Rep. Reginald Bolding, D-Phoenix. Screenshot via YouTube
House Minority Leader Reginald Bolding is running for Arizona secretary of state, setting up a Democratic primary battle against former Maricopa County Recorder Adrian Fontes.
Bolding, a Phoenix Democrat, announced his candidacy on Monday, touting his record of fighting restrictive GOP voting bills in the legislature, pushing for education funding and promoting criminal justice reform.
“Standing up for voting rights and your access to the ballot isn’t new to me. I’ve been on the front line fighting for our democracy for years and I look forward to continuing that work as Secretary of State,” Bolding said in a press release announcing his campaign.
Bolding’s press statement and his announcement video focus heavily on Senate Bill 1485, which Gov. Doug Ducey signed into law last month. The new law requires county election officials to remove voters from the state’s early voting list if they don’t use their early ballots for two consecutive election cycles.
“As Secretary of State, I want to make sure that elections are secure without interference from anyone. Arizonans have led the nation in voting from home in safe and secure ways and we can’t let a small group of partisan lawmakers take away our freedom to vote,” Bolding said. “Democrats and Republicans both agree we need to come back to common sense solutions to solve problems. Limiting democracy can’t be that solution.”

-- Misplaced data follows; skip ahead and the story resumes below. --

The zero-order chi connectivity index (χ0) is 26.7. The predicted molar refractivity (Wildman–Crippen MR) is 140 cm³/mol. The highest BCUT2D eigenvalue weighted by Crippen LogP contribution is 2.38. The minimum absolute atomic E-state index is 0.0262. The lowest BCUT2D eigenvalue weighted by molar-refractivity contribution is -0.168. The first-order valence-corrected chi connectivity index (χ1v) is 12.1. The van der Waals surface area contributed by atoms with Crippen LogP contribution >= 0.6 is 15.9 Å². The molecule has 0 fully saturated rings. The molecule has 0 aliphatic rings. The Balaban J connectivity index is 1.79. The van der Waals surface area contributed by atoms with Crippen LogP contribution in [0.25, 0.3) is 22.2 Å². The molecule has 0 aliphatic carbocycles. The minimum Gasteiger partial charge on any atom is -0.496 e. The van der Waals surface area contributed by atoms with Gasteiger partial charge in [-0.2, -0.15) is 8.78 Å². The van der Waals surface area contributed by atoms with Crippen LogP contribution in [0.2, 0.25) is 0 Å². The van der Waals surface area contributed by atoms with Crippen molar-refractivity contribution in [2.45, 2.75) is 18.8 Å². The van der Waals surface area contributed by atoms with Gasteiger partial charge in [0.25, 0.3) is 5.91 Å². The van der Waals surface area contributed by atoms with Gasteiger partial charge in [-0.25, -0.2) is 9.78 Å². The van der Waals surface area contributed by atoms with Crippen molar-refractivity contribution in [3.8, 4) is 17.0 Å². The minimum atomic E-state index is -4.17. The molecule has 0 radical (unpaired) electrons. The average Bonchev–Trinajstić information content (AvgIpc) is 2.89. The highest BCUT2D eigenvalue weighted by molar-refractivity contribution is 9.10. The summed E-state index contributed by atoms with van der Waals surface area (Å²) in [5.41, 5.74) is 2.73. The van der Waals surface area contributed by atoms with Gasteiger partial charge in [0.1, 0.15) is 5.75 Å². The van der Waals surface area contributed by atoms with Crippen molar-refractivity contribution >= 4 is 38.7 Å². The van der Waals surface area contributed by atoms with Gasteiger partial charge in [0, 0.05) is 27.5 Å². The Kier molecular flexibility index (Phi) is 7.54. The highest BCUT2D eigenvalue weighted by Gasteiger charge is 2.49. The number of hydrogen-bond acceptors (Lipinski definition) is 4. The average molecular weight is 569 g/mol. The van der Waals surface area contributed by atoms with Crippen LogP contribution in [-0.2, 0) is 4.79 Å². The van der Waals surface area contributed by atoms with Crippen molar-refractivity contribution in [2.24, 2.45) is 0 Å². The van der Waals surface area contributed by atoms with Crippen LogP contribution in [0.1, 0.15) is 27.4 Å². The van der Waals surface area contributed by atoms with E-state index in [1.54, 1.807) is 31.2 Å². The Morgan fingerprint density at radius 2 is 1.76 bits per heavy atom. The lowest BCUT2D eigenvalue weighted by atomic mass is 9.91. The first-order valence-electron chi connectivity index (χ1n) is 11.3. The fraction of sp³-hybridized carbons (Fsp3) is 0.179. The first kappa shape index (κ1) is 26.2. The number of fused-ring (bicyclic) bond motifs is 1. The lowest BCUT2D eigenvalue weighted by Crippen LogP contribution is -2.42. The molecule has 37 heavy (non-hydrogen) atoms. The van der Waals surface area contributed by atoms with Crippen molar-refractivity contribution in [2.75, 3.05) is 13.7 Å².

Bolding also said he “led the charge” in defeating Senate Bill 1713, which would have required voters to include their driver’s license or voter identification numbers on their early ballots. The bill passed out of the Senate but has languished in the House, where it lacks enough Republican support to pass.
A four-term lawmaker who was first elected to the House in 2014, Bolding serves as co-executive director for two nonprofit organizations, Arizona Coalition for Change and Our Voice, Our Vote Arizona.
Bolding is the first Democrat to formally enter the race for secretary of state, but Fontes has signalled his intentions, announcing in a video he posted on Twitter on Friday that he’s preparing to run as well.
“We’re in a major crossroads in our nation and in our state. Arizona needs public officials who are going to be ready to do the job on day one. I’m getting ready to run for Arizona secretary of state. Are you with me?” Fontes said.
On the side, Sen. Michelle Ugenti-Rita, who sponsored SB1485, is running for secretary of state, as is Rep. Mark Finchem.
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